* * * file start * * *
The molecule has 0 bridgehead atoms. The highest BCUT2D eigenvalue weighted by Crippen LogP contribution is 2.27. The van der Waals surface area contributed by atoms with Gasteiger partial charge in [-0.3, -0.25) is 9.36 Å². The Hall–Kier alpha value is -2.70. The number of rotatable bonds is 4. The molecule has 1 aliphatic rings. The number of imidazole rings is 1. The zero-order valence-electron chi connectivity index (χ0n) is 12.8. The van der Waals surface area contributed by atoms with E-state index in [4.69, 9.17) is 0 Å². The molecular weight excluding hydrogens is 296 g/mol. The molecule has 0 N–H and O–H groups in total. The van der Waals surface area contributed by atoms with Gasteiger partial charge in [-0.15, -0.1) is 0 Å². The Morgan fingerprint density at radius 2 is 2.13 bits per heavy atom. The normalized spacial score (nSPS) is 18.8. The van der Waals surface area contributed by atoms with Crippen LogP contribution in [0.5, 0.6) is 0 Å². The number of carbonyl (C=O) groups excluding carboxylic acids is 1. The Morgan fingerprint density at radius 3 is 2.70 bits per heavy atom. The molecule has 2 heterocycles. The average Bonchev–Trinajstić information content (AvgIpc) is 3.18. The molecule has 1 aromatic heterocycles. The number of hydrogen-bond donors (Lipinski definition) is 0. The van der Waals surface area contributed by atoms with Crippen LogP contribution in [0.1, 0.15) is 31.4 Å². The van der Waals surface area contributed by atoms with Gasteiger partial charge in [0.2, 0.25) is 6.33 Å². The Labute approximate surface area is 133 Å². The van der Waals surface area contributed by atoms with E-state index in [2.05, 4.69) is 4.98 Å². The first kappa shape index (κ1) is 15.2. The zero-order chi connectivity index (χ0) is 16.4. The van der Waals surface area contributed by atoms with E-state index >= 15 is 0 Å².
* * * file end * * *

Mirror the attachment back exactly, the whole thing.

The molecule has 0 bridgehead atoms. The highest BCUT2D eigenvalue weighted by Crippen LogP contribution is 2.27. The van der Waals surface area contributed by atoms with Gasteiger partial charge in [-0.3, -0.25) is 9.36 Å². The Hall–Kier alpha value is -2.70. The number of rotatable bonds is 4. The molecule has 1 aliphatic rings. The number of imidazole rings is 1. The zero-order valence-electron chi connectivity index (χ0n) is 12.8. The van der Waals surface area contributed by atoms with E-state index in [4.69, 9.17) is 0 Å². The molecular weight excluding hydrogens is 296 g/mol. The molecule has 0 N–H and O–H groups in total. The van der Waals surface area contributed by atoms with Gasteiger partial charge in [-0.15, -0.1) is 0 Å². The Morgan fingerprint density at radius 2 is 2.13 bits per heavy atom. The normalized spacial score (nSPS) is 18.8. The van der Waals surface area contributed by atoms with Crippen LogP contribution in [0.5, 0.6) is 0 Å². The number of carbonyl (C=O) groups excluding carboxylic acids is 1. The Morgan fingerprint density at radius 3 is 2.70 bits per heavy atom. The molecule has 2 heterocycles. The average Bonchev–Trinajstić information content (AvgIpc) is 3.18. The molecule has 1 aromatic heterocycles. The number of hydrogen-bond donors (Lipinski definition) is 0. The van der Waals surface area contributed by atoms with Crippen LogP contribution in [0.1, 0.15) is 31.4 Å². The van der Waals surface area contributed by atoms with Gasteiger partial charge in [0.2, 0.25) is 6.33 Å². The Labute approximate surface area is 133 Å². The van der Waals surface area contributed by atoms with E-state index in [2.05, 4.69) is 4.98 Å². The first kappa shape index (κ1) is 15.2. The zero-order chi connectivity index (χ0) is 16.4. The van der Waals surface area contributed by atoms with E-state index >= 15 is 0 Å².